There’s a lot to consider when planning a funeral for your husband. As you grieve, you need to find the energy and focus to write the obituary for your husband, choose an urn or burial plot, and select the music to play during the service.
Jump ahead to these sections:
- Funeral Poems for a Husband and Father or Grandfather
- Funeral Poems for a Husband Without Children
- Funeral Poems for a Husband With a Deceased Spouse
- Religious Funeral Poems for a Husband
Let us help you with part of the process through funeral poems for a husband. Here are some poems that you could consider using for the service.
While some choose to print the text of a meaningful poem in the funeral program, others ask a family member or friend to read the poem as a part of the service.
Funeral Poems for a Husband and Father or Grandfather
If the man you lost was not only a husband but also a father or grandfather, there might be other family members who want a hand in choosing the poem. Here are some funeral poems that could be used for a myriad of relationships.
1. “Not Forgotten” by Toi Derricotte
In this poem, a man leans over his father’s grave and cuts away the overgrown grass so that his father’s name can be seen. It’s common for people to worry that others will forget their loved ones, and that’s why many work hard to keep the memories of the deceased alive.
2. “Those Winter Sundays” by Robert Hayden
You may not appreciate all your father does for you until you’re an adult. The speaker in the poem realizes how cold it must have been when his father arose early to get the fire started in the house, so everyone else would be comfortable when it was time to get out of bed.
3. “Cold Calls” by Edward Hirsch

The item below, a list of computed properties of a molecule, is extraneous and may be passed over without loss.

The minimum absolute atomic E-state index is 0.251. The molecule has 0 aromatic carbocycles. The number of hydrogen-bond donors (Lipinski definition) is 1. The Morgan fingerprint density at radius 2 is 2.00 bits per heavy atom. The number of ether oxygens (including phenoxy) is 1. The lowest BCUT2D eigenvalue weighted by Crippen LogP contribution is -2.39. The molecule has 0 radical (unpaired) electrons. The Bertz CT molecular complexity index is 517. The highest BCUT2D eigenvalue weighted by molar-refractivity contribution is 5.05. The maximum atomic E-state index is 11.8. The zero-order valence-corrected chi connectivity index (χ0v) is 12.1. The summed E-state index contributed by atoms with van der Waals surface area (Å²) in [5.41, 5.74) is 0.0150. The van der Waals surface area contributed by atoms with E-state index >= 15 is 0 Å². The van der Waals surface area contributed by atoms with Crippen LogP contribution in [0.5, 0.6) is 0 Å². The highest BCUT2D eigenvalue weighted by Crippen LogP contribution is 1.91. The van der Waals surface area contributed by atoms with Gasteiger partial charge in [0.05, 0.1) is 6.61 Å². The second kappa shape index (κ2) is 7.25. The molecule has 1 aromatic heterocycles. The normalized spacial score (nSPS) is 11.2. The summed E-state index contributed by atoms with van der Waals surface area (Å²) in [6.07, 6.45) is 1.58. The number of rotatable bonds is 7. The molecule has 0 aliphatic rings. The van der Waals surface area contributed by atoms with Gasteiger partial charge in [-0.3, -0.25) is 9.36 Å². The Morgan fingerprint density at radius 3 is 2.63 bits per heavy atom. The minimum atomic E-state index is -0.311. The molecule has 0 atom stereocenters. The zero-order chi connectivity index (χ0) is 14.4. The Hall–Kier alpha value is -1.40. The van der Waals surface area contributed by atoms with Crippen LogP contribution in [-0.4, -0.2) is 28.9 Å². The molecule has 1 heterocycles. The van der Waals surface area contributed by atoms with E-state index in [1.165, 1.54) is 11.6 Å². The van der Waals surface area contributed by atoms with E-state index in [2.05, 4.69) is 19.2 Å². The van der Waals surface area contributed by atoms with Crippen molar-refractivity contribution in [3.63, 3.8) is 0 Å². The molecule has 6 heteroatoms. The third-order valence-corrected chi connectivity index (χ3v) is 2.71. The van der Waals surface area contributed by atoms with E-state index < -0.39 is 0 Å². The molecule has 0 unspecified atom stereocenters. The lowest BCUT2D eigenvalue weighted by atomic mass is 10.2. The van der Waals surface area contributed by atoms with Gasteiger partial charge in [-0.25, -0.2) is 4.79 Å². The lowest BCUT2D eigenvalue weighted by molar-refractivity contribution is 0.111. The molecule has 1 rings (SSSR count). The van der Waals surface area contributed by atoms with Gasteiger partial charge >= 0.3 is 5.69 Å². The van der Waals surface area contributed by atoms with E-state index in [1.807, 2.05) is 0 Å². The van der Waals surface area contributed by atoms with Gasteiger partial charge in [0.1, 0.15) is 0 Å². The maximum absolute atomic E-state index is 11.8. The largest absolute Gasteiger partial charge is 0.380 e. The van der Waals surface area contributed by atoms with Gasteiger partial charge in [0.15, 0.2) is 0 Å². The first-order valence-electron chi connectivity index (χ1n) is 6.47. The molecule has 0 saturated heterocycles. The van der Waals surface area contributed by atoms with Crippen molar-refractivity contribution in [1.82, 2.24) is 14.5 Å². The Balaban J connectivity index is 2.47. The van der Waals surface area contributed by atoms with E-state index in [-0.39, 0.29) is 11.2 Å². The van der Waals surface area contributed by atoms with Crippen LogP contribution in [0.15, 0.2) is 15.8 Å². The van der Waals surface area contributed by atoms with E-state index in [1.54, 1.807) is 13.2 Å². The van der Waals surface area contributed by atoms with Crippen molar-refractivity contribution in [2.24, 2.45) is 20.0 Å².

Like the previous poem, the speaker in “Cold Calls” describes how his father worked hard throughout his life with little thanks. In this poem, the father was a box salesman, and after he died, his son stood at his grave “and raved in silence to no one.”
4. “Bereavement” by Kevin Young
The speaker in this poem describes how his father’s dogs grieve the loss of their master. The speaker envies the dogs that they seem to be getting over their sadness that resulted from the death.
5. “You Don’t Miss Your Water” by Cornelius Eady
This autobiographical poem looks like a prose piece, but it describes the poet’s complicated relationship with his father. You may find this poem helpful if you also had a complicated relationship with your dad. It may also inspire you to write about your own experiences.
Funeral Poems for a Husband Without Children
Obviously, “father” or “daddy” poems won’t work for a man who didn’t have children. Here are some funeral poems that make no mention of children. They could also be used as you write the eulogy for your husband.
6. “A Song” by Joseph Brodsky
The refrain “I wish you were here, dear” is often repeated in this poem by Joseph Brodsky. While some poems use flowery language to describe grief and death, this simply-written poem describes a person sitting on a porch sipping a beer while wishing her spouse were there, too.
7. “The Dead” by Billy Collins
This is another poem that doesn’t use flowery language to talk about death. In it, the poet describes how he views death. Instead of his loved one floating on clouds, he sees them looking down through “the glass-bottom boats of heaven as they row themselves slowly through eternity.”
8. “No Man is an Island” by John Donne
You’ll recognize the final lines of this poem: “And therefore never send to know for whom the bell tolls; it tolls for thee.” This poem would be a good choice for the funeral of a man who never had children because it describes how each person is part of something bigger than himself.
9. “Invictus” by William Ernest Henley
This powerful poem would be the perfect one to use for a man who weathered many storms with dignity and courage. It ends, “I am the master of my fate. I am the captain of my soul.”
10. “Funeral Blues” by W.H. Auden
This poem gained popularity when it was used in the movie “Four Weddings and a Funeral.” The speaker describes how odd it feels that life continues normally for others after his loved one dies.